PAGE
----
Interestingly, after the incident, Judy Morelock messaged Kayla’s mom on Facebook and admitted to confronting and touching Kayla. However, her version of events are different.

"I did not put my hands (plural) on her or grab her. I had a container of food in my right hand,” she wrote. “I apologize for touching her and for my hostile words, but there was nothing aggressive of violent in that half second touch.

"I allowed my temper to get out of control, came up to her while she was in a checkout lane, touched her left arm to get her attention, and told her she was an evil human being for disseminating derogatory allegations against me. When she jumped back and yelled, 'Don't touch me, don't touch me,' I knew I had made a big mistake."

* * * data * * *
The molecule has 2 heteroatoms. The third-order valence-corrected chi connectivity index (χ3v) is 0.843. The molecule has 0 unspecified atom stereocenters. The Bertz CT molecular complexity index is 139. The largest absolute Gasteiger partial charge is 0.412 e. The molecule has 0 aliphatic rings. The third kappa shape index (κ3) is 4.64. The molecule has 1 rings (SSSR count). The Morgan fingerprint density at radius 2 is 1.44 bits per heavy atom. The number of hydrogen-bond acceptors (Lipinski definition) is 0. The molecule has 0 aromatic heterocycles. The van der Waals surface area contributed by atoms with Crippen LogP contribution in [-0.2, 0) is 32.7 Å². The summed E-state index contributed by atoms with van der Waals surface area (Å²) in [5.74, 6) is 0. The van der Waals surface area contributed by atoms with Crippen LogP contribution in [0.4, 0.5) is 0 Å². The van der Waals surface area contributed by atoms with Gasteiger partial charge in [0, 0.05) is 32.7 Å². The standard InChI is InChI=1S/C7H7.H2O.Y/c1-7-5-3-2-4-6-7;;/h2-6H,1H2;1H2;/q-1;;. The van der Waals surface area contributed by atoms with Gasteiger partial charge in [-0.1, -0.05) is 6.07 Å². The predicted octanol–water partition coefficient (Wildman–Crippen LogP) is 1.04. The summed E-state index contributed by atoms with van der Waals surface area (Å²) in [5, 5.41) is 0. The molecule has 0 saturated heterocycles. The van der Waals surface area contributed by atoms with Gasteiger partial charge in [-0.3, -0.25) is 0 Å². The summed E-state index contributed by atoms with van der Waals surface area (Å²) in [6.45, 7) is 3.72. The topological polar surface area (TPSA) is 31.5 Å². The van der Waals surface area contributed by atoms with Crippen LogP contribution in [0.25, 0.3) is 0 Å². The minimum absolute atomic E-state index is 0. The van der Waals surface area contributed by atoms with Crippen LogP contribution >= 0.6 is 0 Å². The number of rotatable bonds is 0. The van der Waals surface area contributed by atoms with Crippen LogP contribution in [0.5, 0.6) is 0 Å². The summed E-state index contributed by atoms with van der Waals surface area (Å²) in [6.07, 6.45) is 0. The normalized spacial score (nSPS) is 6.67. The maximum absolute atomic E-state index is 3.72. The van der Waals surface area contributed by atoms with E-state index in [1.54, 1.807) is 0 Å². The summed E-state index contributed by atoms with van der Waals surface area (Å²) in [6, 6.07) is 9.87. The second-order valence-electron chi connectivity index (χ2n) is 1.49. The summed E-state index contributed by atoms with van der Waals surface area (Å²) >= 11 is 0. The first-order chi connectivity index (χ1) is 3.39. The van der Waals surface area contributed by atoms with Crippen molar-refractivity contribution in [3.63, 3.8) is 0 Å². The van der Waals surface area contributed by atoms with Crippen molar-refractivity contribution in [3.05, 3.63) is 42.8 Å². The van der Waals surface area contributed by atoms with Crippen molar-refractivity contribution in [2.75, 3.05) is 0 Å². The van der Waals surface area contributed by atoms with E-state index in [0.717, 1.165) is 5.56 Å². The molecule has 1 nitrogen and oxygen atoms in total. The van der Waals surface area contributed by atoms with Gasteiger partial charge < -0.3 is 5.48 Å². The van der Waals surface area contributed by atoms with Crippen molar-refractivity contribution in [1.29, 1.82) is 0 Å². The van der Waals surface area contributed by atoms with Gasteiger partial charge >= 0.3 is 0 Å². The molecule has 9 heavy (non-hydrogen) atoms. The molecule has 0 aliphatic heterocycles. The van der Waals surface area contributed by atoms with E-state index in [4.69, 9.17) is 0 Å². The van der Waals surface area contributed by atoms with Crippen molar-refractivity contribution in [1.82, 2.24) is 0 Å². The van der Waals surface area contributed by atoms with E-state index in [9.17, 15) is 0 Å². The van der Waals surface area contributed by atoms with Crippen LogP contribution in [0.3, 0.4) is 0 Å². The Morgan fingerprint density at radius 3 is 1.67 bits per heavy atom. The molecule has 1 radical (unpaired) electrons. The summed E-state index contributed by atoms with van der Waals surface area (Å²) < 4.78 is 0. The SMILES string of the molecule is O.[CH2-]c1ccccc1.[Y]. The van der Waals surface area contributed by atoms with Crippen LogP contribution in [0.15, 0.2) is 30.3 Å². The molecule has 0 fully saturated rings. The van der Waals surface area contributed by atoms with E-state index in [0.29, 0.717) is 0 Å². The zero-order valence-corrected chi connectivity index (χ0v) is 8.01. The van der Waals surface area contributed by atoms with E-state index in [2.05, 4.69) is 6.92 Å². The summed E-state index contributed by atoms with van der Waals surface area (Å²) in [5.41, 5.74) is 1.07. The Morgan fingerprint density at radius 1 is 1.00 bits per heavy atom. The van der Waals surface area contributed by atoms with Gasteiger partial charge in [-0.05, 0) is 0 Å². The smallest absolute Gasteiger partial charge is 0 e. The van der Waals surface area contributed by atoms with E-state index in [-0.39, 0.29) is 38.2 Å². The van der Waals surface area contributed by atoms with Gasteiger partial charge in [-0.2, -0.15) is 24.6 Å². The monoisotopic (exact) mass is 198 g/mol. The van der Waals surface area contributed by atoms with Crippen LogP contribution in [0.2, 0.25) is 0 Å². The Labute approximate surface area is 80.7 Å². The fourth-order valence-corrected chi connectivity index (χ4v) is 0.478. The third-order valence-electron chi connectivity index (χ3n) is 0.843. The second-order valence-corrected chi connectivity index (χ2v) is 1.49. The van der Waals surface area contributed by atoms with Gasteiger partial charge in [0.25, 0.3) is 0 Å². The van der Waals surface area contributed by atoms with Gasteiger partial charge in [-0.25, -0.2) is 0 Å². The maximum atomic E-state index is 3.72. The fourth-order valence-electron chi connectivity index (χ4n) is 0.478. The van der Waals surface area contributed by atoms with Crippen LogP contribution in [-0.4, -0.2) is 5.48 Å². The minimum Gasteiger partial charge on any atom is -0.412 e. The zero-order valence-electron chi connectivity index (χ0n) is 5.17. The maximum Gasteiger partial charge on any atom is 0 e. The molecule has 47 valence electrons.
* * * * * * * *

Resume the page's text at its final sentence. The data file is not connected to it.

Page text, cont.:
A warrant for Judy Morelock’s arrest was made and, as of Wednesday (September 27), she’s been arrested. The ex-professor was taken in and charged with assault after confronting her old student. Her bail has been set at $500.

The whole incident is one Parker says she was afraid could happen. While she didn’t think it would go this far, a confrontation at some point was always at the back of her mind.

“I’ve been kind of worried about her for a minute,” Parker said. “She finished getting paid by the university at the end of July, so I figured after that happened, if she were to see me in public, nothing was going to stop her from trying to hurt me. Luckily she didn’t try to do more, probably because we were in a public setting, but that’s what I’d been afraid of this whole time and she did exactly what I thought she would.”